The official, who has been briefed on the matter but is not authorized to comment publicly, said police also found two tripods positioned at the hotel windows in what appeared to be a fully-equipped sniper’s nest to take better aim at the crowd below.
Hundreds of rounds of ammunition were among the suspect’s possessions, a cache that could have sustained him in a much longer assault, the official said.
Authorities believe that the gunman, who had no serious criminal background, purchased many of the weapons legally, though investigators were attempting to determine whether he illegally converted some to operate as fully automatic weapons, the official said.
At least some of his arsenal was purchased legally at Guns & Guitars in Mesquite.
“He passed every federal background check, every time he bought a gun,’’ owner Janis Sullivan, 67, told USA TODAY.
Police have not disclosed the type of weapons Paddock specifically used in the attack, but experts suspect he modified a semi-automatic weapon to accelerate the firing. Initial video of the shooting posted to social media sites showed a burst of rapid-fire gunshots lasting about nine seconds, followed by other similar bursts, as victims screamed and scrambled for cover. The entire ordeal lasted about five minutes, according to witnesses.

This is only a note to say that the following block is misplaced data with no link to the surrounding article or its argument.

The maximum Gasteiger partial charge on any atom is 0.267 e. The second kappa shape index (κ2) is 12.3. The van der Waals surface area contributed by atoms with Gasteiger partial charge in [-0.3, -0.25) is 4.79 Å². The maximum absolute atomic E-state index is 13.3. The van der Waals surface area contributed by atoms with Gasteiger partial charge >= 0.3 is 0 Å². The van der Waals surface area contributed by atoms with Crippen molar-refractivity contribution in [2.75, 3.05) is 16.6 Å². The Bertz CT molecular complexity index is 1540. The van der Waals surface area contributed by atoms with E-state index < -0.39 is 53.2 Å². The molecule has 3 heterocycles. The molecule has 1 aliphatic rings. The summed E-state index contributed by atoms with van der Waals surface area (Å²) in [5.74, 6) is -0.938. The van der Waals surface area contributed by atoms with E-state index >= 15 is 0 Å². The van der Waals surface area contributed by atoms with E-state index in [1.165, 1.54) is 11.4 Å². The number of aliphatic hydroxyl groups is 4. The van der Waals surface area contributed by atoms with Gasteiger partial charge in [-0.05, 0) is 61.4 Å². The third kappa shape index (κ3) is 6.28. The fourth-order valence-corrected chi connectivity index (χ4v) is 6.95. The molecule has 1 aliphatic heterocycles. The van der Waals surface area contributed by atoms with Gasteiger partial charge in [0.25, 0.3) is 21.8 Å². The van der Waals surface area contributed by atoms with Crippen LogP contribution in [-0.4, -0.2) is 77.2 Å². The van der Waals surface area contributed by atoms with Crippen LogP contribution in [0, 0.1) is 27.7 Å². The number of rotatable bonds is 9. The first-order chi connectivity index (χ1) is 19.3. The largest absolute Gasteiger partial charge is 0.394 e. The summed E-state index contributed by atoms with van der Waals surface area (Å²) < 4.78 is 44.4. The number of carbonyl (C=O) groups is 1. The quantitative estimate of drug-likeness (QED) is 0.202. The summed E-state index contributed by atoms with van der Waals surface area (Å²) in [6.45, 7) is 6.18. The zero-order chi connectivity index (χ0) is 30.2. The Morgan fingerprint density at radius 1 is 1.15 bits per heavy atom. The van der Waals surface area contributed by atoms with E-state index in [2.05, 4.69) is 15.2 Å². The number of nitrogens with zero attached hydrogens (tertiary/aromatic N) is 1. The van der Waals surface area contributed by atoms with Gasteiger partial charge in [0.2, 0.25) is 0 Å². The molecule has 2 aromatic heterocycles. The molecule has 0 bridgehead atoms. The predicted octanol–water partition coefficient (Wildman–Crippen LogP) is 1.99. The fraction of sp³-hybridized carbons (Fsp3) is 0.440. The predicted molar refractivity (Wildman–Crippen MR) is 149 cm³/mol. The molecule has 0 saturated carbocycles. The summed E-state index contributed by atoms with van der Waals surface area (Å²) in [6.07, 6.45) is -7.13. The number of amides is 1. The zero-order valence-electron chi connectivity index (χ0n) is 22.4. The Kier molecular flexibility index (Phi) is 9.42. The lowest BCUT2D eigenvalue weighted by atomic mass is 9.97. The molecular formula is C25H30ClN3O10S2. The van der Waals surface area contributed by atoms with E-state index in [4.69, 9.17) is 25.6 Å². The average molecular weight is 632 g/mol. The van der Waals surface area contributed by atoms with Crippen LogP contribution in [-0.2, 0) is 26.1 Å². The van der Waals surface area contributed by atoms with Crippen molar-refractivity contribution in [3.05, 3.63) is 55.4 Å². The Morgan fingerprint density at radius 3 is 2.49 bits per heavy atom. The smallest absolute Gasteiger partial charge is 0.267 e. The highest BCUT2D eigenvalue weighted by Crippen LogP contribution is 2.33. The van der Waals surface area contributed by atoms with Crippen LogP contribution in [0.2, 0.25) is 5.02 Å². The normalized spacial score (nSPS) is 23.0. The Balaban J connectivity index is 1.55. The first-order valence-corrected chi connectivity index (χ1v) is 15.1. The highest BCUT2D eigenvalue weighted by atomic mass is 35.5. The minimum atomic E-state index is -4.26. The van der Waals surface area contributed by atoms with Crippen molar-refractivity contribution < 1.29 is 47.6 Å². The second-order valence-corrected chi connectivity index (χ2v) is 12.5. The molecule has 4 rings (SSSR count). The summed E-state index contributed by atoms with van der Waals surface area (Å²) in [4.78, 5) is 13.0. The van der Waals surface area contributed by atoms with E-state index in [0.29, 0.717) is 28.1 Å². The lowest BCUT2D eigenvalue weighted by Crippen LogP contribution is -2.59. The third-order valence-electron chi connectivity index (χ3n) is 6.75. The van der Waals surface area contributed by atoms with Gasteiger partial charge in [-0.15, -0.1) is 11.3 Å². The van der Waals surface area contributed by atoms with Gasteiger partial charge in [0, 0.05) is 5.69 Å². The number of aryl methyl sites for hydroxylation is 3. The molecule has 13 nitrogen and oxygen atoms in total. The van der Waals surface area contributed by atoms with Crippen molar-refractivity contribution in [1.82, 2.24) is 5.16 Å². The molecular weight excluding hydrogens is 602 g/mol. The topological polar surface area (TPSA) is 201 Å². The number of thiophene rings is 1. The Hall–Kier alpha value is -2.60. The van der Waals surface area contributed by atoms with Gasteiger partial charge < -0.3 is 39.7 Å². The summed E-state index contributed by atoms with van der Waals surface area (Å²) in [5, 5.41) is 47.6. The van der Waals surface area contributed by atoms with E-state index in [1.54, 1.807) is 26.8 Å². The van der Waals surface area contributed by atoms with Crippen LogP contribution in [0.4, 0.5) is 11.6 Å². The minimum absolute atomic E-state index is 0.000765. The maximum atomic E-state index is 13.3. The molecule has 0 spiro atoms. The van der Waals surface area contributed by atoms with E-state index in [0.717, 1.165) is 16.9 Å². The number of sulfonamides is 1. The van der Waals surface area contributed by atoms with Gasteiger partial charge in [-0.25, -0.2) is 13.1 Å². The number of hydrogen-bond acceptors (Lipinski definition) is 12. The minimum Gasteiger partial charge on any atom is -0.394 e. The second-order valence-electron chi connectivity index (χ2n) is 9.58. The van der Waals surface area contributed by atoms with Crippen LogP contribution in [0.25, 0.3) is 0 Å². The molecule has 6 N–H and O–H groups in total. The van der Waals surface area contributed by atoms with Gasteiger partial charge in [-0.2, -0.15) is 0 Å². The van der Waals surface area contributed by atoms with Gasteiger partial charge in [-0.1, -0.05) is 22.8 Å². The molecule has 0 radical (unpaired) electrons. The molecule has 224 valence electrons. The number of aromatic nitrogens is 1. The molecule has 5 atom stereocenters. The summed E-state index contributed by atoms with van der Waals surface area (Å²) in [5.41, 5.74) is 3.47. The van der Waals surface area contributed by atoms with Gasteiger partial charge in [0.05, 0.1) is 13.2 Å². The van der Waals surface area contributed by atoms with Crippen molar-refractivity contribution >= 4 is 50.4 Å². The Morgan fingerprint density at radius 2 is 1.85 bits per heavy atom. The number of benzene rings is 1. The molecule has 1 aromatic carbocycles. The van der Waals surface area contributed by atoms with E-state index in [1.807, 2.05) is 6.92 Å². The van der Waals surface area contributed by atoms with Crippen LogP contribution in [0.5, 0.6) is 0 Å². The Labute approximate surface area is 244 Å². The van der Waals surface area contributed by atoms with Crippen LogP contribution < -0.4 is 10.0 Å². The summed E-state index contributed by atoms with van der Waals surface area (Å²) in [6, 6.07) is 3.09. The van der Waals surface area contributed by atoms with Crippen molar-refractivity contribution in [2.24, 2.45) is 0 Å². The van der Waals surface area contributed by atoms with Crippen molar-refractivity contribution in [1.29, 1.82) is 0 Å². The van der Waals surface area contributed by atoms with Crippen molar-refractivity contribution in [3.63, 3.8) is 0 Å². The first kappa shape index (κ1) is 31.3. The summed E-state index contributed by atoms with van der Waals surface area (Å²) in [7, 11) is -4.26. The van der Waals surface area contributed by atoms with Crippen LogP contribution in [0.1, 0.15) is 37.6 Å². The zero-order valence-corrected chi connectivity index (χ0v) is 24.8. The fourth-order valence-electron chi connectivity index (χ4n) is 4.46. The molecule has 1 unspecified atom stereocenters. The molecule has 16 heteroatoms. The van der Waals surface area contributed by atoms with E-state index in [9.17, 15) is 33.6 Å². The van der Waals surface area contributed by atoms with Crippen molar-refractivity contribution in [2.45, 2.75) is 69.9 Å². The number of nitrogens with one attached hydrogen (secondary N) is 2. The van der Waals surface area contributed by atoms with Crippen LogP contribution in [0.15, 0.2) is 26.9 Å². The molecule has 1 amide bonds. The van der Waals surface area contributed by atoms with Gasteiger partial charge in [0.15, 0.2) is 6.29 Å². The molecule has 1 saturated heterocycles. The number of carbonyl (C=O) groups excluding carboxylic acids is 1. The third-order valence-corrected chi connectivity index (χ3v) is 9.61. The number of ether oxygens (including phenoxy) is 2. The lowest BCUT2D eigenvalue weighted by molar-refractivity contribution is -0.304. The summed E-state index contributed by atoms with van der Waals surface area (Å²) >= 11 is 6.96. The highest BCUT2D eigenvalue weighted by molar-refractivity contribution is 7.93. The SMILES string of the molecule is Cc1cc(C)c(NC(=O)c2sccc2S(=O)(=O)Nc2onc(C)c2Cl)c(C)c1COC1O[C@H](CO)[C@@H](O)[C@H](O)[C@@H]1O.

The shots killed at least 59 people and wounded 527 others, officials said. Police found Paddock dead in the hotel room, apparently by a self-inflicted wound.
Pro-gun advocates warned against knee-jerk reactions to the tragedy. Don Turner, president of the Nevada Firearms Coalition (NVFAC), the state’s NRA affiliate, told VICE News that someone like Paddock who was bent on murder could always launch a shooting spree, regardless of any laws in place.
“In the emotion of the moment, there’s a tendency to push anti-gun agendas," he said. "We need to find out what really happened.”
Of the guns, ammunition and explosives found in the shooter’s home, Turner said, “Explosives obviously are illegal under Nevada law, and he had them. So how did that law prevent him from having the explosives? Unless we live in a total totalitarian state that monitors everything everyone does? You know, protecting people from evil has been a conundrum of the human species since the beginning.